Despite sharing the name and much of the content from one of the year's most prominent Nintendo 3DS games, the iOS version of Theatrhythm Final Fantasy is not quite the same experience. Rather than serve up a smattering of classic songs from the entire core Final Fantasy role-playing series, complete with story elements and familiar cinematic clips, the App Store release pairs the tap-and-swipe rhythm formula with a free-to-play shell that lets you pick and pay for exactly the tracks and characters your want. But trying to compare the two directly proves a losing proposition both for players and creator Square Enix.
It's beginning to look a lot like the week before Christmas, which means most of us are in a mad dash to scratch off all of the names on our gift lists before the fat man comes sliding down the chimney next Tuesday. If you're ready to take a little break and gift something for yourself, you might want to hit the App Store in search of some freebies to kick back and relax with, or get your first official peek at what RIM has in store for us with BlackBerry 10 next year.
Robots for iPad is equal parts creepy and cool, and it's one of the most informatively fascinating apps you'll find on the subject of artificial intelligence. Bursting at the seams with well over 100 real-world robots that range from freakish human lookalikes to quasi-sentient kids toys, this exhaustive app is a repository of incredible information about the history of our mechanical pals. Each entry features detailed photos, historical rundowns, tech specs, neat factoids, and embedded links to related articles about the robotic creation in question.
When an earlier incarnation of You Don't Know Jack hit the App Store last year, it captured the look and spirit of the long-running trivia favorite -- including the risqué subject matter and abrasively hilarious narration -- but its single-player-only approach eschewed the multiplayer mentality that made the series such a beloved institution. Luckily, Jellyvision went back to the drawing board and came back with an inventive asynchronous take on the formula, which near-perfectly recreates the fantastic feel and flow of the bigger versions in mobile-friendly, bite-sized chunks.
You may need a computer to play popular MOBA (multiplayer online battle arena) titles like League of Legends or DotA, but the genre is starting to make inroads on other platforms. The first mobile MOBA of its kind, Heroes of Order & Chaos successfully brings the feel of the genre onto iPhone and iPad without sacrificing too much of what makes the game approach so much fun to begin with.
It's easy to lose perspective on a game like Modern Combat 4: Zero Hour, particularly for those of us who enjoy lavish first-person shooters on consoles or computers. Gameloft's military shooter series seems content to mimic the immensely popular Call of Duty series from other platforms -- and Zero Hour boasts some serious parallels with this year's Black Ops II -- but despite its lack of ambition, the franchise delivers a big and entertaining mobile shooter at a fraction of the cost. And Zero Hour really does improve on the formula in small, but meaningful ways.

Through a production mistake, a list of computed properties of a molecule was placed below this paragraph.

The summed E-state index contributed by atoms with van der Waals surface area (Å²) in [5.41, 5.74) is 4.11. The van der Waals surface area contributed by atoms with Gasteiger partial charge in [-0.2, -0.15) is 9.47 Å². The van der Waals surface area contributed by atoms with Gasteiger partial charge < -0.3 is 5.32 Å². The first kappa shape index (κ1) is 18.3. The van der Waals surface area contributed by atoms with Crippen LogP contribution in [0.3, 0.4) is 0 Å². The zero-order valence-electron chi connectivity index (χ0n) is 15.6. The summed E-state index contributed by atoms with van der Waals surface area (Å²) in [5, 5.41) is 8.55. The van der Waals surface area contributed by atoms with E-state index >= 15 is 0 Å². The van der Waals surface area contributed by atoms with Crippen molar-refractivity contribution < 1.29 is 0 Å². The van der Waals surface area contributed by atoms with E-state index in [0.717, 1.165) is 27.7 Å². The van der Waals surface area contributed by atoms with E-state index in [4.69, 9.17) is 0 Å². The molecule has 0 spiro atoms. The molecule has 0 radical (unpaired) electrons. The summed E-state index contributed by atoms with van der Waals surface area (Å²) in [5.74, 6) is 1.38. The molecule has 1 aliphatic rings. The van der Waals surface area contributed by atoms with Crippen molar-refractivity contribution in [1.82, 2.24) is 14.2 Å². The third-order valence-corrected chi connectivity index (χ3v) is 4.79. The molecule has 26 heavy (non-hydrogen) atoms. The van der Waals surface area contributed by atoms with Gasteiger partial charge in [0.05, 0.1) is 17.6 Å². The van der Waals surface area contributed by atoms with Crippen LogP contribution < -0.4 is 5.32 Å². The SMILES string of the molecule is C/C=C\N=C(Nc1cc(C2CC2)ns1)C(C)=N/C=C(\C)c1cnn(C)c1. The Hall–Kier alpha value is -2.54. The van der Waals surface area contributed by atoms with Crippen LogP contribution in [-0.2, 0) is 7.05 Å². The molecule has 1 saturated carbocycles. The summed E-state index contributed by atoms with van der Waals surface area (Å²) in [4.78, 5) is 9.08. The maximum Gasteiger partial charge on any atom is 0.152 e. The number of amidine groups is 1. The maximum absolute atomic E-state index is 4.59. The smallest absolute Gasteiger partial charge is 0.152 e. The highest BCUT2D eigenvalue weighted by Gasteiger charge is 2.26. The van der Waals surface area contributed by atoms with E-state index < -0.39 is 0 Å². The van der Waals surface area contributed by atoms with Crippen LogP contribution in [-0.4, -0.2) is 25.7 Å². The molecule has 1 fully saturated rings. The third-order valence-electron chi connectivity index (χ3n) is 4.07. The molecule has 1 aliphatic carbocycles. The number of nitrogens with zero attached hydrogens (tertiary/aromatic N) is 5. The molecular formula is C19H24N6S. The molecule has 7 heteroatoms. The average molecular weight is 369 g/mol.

HERE Maps is powered by NAVTEQ mapping data, which Nokia trumpets as a “world-class” product used in 90 percent of in-car navigation systems worldwide. While that may be true, we found it little more accurate or helpful than iOS 6 Maps, despite HERE covering more than 200 countries, many enhanced with user-published community maps. And beauty may not be everything, but Apple runs circles around HERE Maps in the looks department.
Perhaps you've prepared a meal from an app that made you say "wow," but when is the last time a cooking app itself elicited that response? Panna is a dazzling vision of what's possible when such an app takes the form of a specialty magazine – complete with glossy production values – rather than a barrage of images and steps. Every bimonthly digital issue contains a dozen recipes from top celebrity chefs, each presented through a series of well-shot, high-resolution videos.
For most of us, either time or money is scarce; for many, it's certainly both. Yoga classes often come at $20 a pop and require an hour and a half of commitment. If you're a new or busy yogi, give Yoga Studio a try. This inexpensive app has quickly become one of my favorites for fitness
You'd think app developers would eventually hit a wall where they simply ran out of new features to add, but that doesn't seem to be the case with Camera+, which just pushed out another great update for both iPhone and iPad.